From my first listen of The Hems I was reminded of Justin Townes Earle, Mandolin Orange, and a little bit of Emmy Lou Harris. That’s pretty incredible company. I settled in with a fine beverage and embraced the acoustic sounds of Americana… bluegrass… and shades of country. Shades is perhaps the best word, because this album is a breath of fresh air like the shade of a big oak tree on a hot summer day. The sweet tea is nearly palatable.
The album’s namesake, “Those Early Years” opens with a wonderful and welcoming country sound. Jamie Zanelotti and Dusty McClellan do a wonderful job of accenting each other’s vocal qualities. It’s easy to see why they have a “buzz” around them in the Austin music scene. In a world of increasing music complexity, this minimalist duo does music right.
The second track on the album is “Honey Twist,” with an unmistakable rhythmic acoustic guitar that puts me in mind of the best of “classic” country music. It’s evident that these musicians spent some serious time with Hank Sr., Buck Owens, and their generation of music makers. The simple flourishes on the end of the melody lines lets me know these instrumentalists have been at it for a long time. The lead vocalist, with her strong country tone, keeps us interested in the story she’s unfolding. Just when you think this is a down home sweet song, you realize it’s probably about misbehaving with that someone special.
“Got It Bad” is a toe-tapping love song with that upbeat-blues sound that occasionally creeps into the country world. It’s about, well, falling in love. The harmonica really makes the song work. Aside from that it’s the kind of song you’d love to have on a dance night list for a honky tonkin’ dance night. It will have your friends asking “who is this?” It’s not commercial country, that’s for sure. This is real country, with raw vocal harmonies and… if you listen carefully… a real stand up bass. Awesome!
After the toe tapper, The Hems slow things down with an eerie Civil Wars sounding love duo, “Dreams Will Do.” Reminiscent of classic love ballads ala Frank Sinatra from the 1950s, these two slow the croon to a love swoon. It’s wonderful and endearing, sure to be a delight for a slow dance or two. The album wastes no time in getting things sped up again with “Novaleen.” Using darker minor chords and standard country fare about a “butcher’s daughter,” it’s a classic dark country song. “We can’t always be our best, so put on your party dress Novaleen.” It’s kind of creepy, but I’m pretty sure they wanted it to be that way. It’s a nice change of pace, for sure.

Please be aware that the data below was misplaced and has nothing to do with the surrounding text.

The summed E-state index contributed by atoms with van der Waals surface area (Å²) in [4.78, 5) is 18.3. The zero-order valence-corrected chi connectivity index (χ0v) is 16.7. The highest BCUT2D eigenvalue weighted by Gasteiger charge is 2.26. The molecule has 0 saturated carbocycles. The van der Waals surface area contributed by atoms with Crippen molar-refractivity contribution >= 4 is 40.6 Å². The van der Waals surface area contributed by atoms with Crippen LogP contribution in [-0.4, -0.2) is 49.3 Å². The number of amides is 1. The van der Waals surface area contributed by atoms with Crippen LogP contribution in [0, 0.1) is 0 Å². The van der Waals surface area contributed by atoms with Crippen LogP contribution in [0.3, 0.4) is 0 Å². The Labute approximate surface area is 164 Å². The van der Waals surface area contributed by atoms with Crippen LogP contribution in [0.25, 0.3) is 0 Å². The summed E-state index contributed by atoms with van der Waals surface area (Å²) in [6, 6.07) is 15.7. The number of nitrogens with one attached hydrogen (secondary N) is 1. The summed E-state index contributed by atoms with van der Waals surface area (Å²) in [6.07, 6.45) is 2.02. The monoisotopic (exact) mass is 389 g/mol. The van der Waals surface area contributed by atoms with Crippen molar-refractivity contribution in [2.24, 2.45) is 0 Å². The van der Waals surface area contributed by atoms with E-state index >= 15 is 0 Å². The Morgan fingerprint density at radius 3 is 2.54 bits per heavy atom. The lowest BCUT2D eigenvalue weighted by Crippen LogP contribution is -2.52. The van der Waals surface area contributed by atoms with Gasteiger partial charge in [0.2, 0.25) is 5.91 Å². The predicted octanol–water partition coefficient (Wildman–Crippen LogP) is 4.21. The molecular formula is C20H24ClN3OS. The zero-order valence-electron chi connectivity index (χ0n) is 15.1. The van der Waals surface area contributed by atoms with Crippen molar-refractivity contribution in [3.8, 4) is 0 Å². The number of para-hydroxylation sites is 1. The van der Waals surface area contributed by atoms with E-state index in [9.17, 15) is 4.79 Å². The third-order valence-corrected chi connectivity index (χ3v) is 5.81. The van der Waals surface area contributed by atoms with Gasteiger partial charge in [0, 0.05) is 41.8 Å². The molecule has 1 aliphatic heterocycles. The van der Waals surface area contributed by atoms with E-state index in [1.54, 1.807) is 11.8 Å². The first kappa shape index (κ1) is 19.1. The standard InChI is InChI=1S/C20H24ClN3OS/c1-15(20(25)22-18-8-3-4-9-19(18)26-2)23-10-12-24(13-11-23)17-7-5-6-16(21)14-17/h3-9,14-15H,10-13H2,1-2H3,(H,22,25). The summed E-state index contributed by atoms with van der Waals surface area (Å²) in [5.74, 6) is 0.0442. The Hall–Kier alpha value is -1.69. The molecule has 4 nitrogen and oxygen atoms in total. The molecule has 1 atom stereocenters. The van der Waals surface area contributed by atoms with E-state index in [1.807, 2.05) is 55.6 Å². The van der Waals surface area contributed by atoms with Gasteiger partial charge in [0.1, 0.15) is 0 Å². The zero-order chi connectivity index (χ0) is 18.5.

The methodical guitar that begins “Delaware Line” reminds me of Woody Guthrie and a bygone era of folk music. Really the only one making music like this today is Justin Townes Earle. It’s nice to see he’s not alone in his affection for roots country. Dusty’s vocals on this song are probably the best on the whole album. Since it’s so stripped down with a relatively simple story, her tonal quality has to be on the entire track and it is. It’s a story of a man doing a retrospective on his working life, again something quite reminiscent of Woody’s discography.
“Dogwood Tree” has some musical reflections of a bluegrass standard. In fact, from the harmonies to the lyrical themes it’s a bluegrass song. It’s, perhaps morbidly, about where the songwriter would like to be buried. Again it’s a distinctly southern and country kind of song. “I will lay in eternal peace underneath a dogwood tree.” Morbid, yes, but strangely sweet indeed. Oh, an ample dose of biblical imagery helps to drive home the gospel and bluegrass root of the song. If it was meant as an homage to the bluegrass art form, then The Hems were quite successful.
The album comes to a close with “Rebecca,” a somewhat less genre-defined song that reflects a much more recent version of country music. While maintaining the minimalist sound, the song does not have the traditional chord progressions of classic country music. “Sweet sister of mine… I want you to shine.” It appears to be a song written for a loved one, which is cute.
Overall, the album shows off a nice versatility among the duo. While some songs are in a far higher class than the others (Honey Twist and Got It Bad being among the better ones), it shows that they are still figuring out their distinct style. I don’t think that all musical acts need to have a signature style, but I do believe that it comes through in the art. These talented musicians will continue to rise as they perform and write together. Their harmonies make them worth the price of admission. This is a band to enjoy for fans of traditional and roots country.